A few weeks ago, I wrote an article on the possibility of the Minnesota Vikings making it to the Super Bowl and how that would affect the local economy. Well, the Vikings didn’t make it and were not the first team in NFL history to play a Super Bowl in their home stadium. The Minneapolis stadium ended up hosting the Philadelphia Eagles and New England Patriots. Although neither teams were local, here’s a look at how the Super Bowl affected the local economy.
In 2016, the Minnesota Super Bowl Host Committee estimated that over 125,000 people would visit Minneapolis for the big game. This report also predicted that there would be a net incremental spending of over $330 million in the state of Minnesota. Victor Matheson, a Sports Economist at the College of the Holy Cross in Massachusetts, analyzed these reports and estimated that the state would see a $30 to $130 million economic impact.
These estimated figures are HUGE – but what are the actual numbers and how large (or small) was the impact? Well, we can’t answer that yet. According to the Minnesota Public Radio, the Super Bowl Host Committee is currently studying the economic impact of the Super Bowl and but may not provide the public with facts on the game’s costs and benefits.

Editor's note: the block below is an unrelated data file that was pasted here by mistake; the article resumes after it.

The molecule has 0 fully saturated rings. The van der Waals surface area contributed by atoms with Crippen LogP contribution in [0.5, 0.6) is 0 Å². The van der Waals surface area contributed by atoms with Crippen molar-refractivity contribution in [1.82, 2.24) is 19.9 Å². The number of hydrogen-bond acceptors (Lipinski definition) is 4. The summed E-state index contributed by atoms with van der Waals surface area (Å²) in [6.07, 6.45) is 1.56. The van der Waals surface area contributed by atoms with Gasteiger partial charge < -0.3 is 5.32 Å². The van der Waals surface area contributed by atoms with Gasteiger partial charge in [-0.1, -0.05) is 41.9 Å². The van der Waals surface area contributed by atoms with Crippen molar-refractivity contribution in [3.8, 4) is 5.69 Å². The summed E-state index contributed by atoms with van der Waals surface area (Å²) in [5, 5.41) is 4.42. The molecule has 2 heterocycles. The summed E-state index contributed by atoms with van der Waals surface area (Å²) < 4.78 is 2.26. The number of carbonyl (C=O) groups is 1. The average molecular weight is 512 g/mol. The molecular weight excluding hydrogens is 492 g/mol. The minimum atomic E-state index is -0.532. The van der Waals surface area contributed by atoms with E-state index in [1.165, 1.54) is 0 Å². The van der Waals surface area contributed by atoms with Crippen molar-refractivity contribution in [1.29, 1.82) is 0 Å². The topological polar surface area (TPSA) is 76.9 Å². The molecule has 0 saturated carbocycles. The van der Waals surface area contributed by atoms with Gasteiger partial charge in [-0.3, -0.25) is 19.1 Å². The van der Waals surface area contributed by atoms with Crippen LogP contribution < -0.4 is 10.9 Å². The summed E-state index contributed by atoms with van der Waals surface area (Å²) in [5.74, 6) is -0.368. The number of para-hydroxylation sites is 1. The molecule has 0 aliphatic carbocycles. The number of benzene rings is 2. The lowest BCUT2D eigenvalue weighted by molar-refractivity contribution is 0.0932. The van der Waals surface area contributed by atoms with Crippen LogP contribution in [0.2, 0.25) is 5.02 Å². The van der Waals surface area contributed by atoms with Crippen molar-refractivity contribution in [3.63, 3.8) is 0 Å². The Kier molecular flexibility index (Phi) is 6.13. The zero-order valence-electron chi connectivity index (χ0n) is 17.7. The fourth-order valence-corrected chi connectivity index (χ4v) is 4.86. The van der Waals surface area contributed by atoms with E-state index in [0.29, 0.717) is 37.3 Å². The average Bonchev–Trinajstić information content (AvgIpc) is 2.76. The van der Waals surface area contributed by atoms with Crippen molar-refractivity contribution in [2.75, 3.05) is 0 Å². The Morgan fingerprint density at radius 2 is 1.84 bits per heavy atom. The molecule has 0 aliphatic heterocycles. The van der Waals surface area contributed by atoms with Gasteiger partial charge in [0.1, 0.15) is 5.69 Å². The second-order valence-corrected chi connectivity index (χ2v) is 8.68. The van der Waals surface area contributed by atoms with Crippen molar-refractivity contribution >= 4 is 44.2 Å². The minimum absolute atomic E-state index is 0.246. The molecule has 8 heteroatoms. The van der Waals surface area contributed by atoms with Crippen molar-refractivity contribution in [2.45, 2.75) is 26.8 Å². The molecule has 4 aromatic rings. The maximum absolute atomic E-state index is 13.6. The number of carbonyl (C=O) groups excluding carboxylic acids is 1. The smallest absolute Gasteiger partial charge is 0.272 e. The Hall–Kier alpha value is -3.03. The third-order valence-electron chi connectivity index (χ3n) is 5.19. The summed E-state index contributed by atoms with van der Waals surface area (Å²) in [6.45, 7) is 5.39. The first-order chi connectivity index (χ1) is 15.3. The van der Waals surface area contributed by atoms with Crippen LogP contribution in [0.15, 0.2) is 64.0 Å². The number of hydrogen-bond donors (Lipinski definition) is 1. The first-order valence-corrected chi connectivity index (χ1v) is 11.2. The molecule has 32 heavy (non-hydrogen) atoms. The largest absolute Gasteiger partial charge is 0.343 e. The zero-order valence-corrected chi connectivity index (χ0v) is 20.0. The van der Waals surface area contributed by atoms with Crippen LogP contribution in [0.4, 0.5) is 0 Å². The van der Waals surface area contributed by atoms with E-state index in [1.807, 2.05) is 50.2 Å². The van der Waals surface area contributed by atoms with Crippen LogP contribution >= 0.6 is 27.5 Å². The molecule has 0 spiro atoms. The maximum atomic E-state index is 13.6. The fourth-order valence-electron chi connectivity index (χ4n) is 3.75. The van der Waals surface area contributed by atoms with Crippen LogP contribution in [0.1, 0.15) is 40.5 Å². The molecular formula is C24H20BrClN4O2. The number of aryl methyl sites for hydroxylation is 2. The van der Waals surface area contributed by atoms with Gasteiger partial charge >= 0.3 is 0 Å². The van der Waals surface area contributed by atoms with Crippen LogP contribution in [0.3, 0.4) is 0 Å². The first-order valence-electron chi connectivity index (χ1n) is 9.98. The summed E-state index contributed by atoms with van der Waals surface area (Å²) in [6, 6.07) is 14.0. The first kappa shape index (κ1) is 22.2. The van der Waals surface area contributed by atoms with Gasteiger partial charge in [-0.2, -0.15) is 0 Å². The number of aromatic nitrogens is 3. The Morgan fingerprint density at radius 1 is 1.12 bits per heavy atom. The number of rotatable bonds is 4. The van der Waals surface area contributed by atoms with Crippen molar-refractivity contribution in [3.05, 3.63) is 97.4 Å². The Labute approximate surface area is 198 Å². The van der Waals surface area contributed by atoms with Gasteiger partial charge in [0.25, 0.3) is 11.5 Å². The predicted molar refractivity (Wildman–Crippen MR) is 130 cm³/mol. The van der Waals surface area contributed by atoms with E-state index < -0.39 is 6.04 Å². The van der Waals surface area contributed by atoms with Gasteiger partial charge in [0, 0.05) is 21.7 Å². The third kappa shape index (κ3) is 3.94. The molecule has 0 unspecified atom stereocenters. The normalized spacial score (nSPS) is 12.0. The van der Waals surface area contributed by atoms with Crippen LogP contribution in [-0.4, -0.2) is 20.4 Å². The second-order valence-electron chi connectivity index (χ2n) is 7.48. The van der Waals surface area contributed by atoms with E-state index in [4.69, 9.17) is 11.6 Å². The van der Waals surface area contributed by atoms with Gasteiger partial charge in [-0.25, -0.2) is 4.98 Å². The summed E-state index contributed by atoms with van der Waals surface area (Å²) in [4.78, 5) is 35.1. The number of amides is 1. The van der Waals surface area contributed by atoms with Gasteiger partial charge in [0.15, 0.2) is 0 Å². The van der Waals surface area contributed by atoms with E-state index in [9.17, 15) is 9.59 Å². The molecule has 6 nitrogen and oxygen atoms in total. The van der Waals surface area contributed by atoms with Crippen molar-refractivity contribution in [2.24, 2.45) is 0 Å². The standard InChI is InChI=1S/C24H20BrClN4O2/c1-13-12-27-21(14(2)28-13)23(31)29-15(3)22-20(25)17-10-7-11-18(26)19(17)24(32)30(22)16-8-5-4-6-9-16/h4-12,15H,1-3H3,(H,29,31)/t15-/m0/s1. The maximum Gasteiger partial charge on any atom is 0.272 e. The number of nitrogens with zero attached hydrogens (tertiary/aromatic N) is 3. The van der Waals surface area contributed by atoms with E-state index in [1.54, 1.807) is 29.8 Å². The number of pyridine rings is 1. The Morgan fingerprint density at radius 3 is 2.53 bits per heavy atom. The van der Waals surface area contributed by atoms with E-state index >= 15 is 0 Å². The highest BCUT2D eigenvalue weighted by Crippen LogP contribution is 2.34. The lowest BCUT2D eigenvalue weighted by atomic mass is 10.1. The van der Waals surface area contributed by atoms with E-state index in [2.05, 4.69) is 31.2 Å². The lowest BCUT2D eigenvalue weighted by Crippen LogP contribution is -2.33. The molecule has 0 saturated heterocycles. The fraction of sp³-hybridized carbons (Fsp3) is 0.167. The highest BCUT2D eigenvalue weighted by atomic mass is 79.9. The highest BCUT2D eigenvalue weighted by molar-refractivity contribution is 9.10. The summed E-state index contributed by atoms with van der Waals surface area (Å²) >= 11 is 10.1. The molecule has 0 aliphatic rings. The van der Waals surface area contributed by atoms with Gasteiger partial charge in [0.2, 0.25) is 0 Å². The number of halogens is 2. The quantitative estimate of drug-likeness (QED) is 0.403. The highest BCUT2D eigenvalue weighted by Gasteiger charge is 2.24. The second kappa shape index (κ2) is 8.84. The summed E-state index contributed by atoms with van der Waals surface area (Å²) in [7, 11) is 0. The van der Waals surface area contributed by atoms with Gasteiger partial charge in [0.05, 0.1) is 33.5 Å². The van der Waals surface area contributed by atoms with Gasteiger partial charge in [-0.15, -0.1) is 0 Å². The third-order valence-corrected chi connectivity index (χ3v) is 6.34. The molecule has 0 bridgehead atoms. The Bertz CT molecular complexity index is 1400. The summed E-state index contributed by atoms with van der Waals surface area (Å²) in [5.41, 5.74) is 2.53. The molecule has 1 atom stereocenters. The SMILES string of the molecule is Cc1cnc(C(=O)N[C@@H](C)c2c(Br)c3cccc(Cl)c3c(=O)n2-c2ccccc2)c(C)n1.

The Host Committee did announce that they do believe they had great success from the Super Bowl. “I don’t know if we could be happier,” Maureen Bausch, Host Committee CEO, said. “It really did go well.”
Before last Sunday’s game, the Committee raised over $50 million through private donations to help cover expenses such as free public events and law enforcement. Although some host cities find themselves drowning in bills, Minneapolis believes they raised enough to cover extra costs.
Unfortunately, we don’t have the numbers to determine the exact economic impact of the Super Bowl yet (and possibly never will). But what we do have is a survey from the Super Bowl Committee that estimates the benefit from the Super Bowl to the local economy is more than $300 million. This estimation warrants a substantial and positive impact on Minneapolis. According to USA Today, cities that host the Super Bowl have the potential to earn an impact of $200 million to $500 million on the local, regional and state economies. The estimated $300 million will put the city in that range but on the lower end.
If and when more numbers are announced, check back for my updated economic report.
This article was originally published on Ryan Krutzig’s LinkedIn Profile